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Telecom Decision CRTC 2003-78

  Ottawa, 20 November 2003

Modifications to the procedures for Telecom Public Notice CRTC 2003-8, Review of price floor safeguards for retail tariffed services and related issues

  Reference: 8663-C12-200314600 and 8622‑R4-200308115.
  In this Decision, the Commission consolidates the interim and final procedures established in Telecom Public Notice CRTC 2003-8, Review of price floor safeguards for retail tariffed services and related issues.


In Telecom Public Notice CRTC 2003-8, Review of price floor safeguards for retail tariffed services and related issues, 23 October 2003 (Public Notice 2003-8 or the Public Notice), the Commission invited comments on proposed interim modifications to the imputation test and the service bundle pricing rules, as well as the introduction of a new interim pricing safeguard for volume and term contracts for retail tariffed services.

The Application


The Commission received an application dated 3 November 2003 filed jointly by Aliant Telecom Inc., Bell Canada, MTS Communications Inc., Saskatchewan Telecommunications, TELUS Communications Inc., TELUS Communications (Québec) Inc. and Société en commandite Télébec (the "Companies"). The Companies requested that the process for interim determinations set out in paragraphs 45 and 46 of Public Notice 2003-8 be amended and supplemented. Paragraph 45 of Public Notice 2003-8 indicates that parties may file comments on the proposed interim modifications by 24 November 2003, and paragraph 46 indicates that parties may file reply comments by 2 December 2003.


In its application, the Companies requested that the process for the interim determinations be consolidated with the process for final determinations and that this final process be accelerated to provide for the filing of submissions earlier in 2004 than is provided for in paragraph 47 of Public Notice 2003-8, with the further steps in the process to be adjusted accordingly. In the alternative, the Companies requested that the Commission modify the interim process and give parties until 16 January 2004 to file evidence in the interim process.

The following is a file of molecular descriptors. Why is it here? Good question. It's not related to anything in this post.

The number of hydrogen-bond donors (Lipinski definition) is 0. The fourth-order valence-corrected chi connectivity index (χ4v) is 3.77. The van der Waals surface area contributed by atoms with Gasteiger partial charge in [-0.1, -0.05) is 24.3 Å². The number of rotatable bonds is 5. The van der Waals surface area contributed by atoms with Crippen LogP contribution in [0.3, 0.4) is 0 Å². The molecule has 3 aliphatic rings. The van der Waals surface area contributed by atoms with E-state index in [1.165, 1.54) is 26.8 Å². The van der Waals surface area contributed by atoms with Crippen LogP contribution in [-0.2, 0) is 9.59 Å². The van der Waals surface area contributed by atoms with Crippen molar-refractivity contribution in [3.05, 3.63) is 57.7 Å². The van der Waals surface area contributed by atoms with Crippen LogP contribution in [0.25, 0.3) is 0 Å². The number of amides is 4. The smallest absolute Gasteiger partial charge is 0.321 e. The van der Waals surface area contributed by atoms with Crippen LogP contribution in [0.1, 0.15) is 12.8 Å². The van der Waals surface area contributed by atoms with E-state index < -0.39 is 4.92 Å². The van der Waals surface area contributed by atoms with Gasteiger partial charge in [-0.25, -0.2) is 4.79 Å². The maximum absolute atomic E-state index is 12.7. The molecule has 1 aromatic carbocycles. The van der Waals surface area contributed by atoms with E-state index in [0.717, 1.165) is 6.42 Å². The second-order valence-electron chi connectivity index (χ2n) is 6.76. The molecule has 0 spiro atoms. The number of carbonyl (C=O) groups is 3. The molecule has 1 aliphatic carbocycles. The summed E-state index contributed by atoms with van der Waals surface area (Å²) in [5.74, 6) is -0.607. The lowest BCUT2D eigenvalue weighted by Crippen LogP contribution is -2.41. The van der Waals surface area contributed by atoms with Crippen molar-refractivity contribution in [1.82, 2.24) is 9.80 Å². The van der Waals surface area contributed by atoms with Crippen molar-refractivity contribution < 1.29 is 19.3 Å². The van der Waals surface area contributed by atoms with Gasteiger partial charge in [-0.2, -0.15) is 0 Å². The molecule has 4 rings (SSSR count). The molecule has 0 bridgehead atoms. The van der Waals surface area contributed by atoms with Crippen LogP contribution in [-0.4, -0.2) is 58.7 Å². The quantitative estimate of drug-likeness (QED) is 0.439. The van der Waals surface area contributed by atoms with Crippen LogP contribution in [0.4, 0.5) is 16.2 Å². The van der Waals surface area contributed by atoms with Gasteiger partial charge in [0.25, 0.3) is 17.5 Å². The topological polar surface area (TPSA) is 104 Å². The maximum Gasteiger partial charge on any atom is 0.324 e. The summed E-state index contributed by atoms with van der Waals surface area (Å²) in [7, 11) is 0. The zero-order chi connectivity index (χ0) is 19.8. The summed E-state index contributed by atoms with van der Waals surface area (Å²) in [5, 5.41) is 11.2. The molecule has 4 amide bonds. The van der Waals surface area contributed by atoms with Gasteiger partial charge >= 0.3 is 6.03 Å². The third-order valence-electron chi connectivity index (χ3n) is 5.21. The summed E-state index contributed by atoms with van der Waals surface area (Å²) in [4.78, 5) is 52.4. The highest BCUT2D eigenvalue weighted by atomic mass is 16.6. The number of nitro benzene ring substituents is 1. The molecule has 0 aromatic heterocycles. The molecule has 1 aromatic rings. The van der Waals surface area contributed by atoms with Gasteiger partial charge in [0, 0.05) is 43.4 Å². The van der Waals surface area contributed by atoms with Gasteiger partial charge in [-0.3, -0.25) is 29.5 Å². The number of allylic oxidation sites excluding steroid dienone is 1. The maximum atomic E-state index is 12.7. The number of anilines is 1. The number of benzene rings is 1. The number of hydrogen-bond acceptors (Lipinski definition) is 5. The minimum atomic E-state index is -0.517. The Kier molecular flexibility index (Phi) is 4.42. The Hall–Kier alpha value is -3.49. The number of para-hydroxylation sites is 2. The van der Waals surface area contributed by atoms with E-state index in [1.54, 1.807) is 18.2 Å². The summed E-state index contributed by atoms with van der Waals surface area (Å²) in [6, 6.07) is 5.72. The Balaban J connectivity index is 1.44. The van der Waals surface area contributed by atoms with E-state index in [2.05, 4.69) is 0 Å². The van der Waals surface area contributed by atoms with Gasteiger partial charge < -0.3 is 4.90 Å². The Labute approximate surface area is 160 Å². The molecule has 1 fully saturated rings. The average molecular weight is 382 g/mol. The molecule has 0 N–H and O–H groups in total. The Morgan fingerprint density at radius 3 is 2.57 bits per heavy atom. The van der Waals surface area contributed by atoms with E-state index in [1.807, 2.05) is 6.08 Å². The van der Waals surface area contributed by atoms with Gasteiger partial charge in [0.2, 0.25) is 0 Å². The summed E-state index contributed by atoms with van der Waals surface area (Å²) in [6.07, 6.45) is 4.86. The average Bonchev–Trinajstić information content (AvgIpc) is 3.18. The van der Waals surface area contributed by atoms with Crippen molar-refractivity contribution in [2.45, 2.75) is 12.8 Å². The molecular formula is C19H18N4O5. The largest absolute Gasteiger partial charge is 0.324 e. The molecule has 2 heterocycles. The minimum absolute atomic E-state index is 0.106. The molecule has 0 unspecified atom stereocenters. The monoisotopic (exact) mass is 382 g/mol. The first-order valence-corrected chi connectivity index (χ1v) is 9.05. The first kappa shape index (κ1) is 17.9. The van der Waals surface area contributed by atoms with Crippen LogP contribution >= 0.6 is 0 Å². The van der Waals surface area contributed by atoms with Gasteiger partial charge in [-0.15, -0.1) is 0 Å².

In all events, the Companies also requested that the Commission disclose on the record of the proceeding the briefing papers and other evidence relied upon by the Commission to reach its preliminary views and extend the date for other parties to intervene from 3 November to 17 November 2003.


Allstream Corp. together with Call-Net Enterprises Inc. (collectively "the Competitors"), Axia SuperNet Ltd. ("Axia"), the Canadian Cable Television Association ("CCTA"), LondonConnect Inc. ("LondonConnect"), and the Public Interest Advocacy Centre ("PIAC") filed comments dated 7 November 2003. The Canadian Bankers Association ("CBA"), Insurance Bureau of Canada ("IBC"), Investment Dealers Association of Canada (IDAC) and the Toronto Board of Trade ("TBT") filed comments dated 4 November 2003. The Canadian Manufacturers & Exporters (CME) filed comments dated 10 November 2003.


The Companies filed reply comments dated 10 November 2003.


In arriving at its conclusions set out below, the Commission carefully reviewed the Companies' Application, all of the submissions received in response to the Application and the Companies' reply submission. A brief summary of the parties' positions is set out below.

Position of the Applicants


The Companies submitted that they cannot meaningfully participate in the interim determinations if they are required to file either "comments" or "submissions" by 24 November 2003. Based on the magnitude and complexity of the issues, the Companies argued that evidence instead of comments are necessary for the Commission to be appropriately informed of the issues to be considered in making interim determinations. If the Companies cannot test the evidence of others through interrogatories, they will not have been given a fair opportunity to rebut the case against them.


The Companies argued that Public Notice 2003-8 places them in the untenable position of having to speculate on the evidence and interpretive analysis that led to the Commission's preliminary views in order to try to meet the case against them. They argued that if the full extent of the Commission's competitive market analysis was provided, there might be sufficient information to address the Commission's analysis. The Companies submitted that fairness requires that the briefing papers and other evidence relied upon by the Commission to reach its preliminary views be made available.


The Companies submitted that the Commission did not apply the test set out in its own Practice Note, dated 28 February 1997, for interim relief. Public Notice 2003-8 does not show a serious or even arguable case that the interim determinations must be made. They argued that there is no evidence upon which it could be reasonably concluded that there might be irreparable harm or an emergency arising if the extraordinary step of proposing interim relief is not taken. Further, the Companies submitted that there is no statement or, apparently, consideration given to the balance of convenience. They argued that on any reasoned weighing of relative harm, in the event that the interim relief is granted, it must be accepted that it is more likely that the Companies will suffer irreparable harm in the form of market share loss and other potential consequences which cannot be reversed by any subsequent final determination. In contrast, maintaining the status quo will not change the current business plans and operations of competitors.